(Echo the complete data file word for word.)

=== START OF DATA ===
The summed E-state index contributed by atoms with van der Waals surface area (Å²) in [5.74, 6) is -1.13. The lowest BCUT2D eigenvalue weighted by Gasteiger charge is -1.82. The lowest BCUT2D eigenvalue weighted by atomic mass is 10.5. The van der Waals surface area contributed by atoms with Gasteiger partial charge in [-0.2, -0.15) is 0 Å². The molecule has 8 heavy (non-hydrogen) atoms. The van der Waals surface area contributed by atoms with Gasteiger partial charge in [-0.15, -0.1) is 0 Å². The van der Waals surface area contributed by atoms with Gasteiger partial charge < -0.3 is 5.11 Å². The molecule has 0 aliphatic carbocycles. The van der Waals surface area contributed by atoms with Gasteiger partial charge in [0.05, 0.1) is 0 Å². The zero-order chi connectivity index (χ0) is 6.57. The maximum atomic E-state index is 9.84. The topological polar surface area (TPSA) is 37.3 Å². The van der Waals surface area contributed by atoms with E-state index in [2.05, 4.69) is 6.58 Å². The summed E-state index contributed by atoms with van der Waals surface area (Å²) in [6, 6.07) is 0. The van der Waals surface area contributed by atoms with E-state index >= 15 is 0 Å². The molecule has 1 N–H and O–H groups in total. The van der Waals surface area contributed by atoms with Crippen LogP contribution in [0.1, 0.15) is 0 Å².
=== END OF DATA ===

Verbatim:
The summed E-state index contributed by atoms with van der Waals surface area (Å²) in [5.74, 6) is -1.13. The lowest BCUT2D eigenvalue weighted by Gasteiger charge is -1.82. The lowest BCUT2D eigenvalue weighted by atomic mass is 10.5. The van der Waals surface area contributed by atoms with Gasteiger partial charge in [-0.2, -0.15) is 0 Å². The molecule has 8 heavy (non-hydrogen) atoms. The van der Waals surface area contributed by atoms with Gasteiger partial charge in [-0.15, -0.1) is 0 Å². The van der Waals surface area contributed by atoms with Gasteiger partial charge < -0.3 is 5.11 Å². The molecule has 0 aliphatic carbocycles. The van der Waals surface area contributed by atoms with Gasteiger partial charge in [0.05, 0.1) is 0 Å². The zero-order chi connectivity index (χ0) is 6.57. The maximum atomic E-state index is 9.84. The topological polar surface area (TPSA) is 37.3 Å². The van der Waals surface area contributed by atoms with E-state index in [2.05, 4.69) is 6.58 Å². The summed E-state index contributed by atoms with van der Waals surface area (Å²) in [6, 6.07) is 0. The van der Waals surface area contributed by atoms with E-state index >= 15 is 0 Å². The molecule has 1 N–H and O–H groups in total. The van der Waals surface area contributed by atoms with Crippen LogP contribution in [0.1, 0.15) is 0 Å².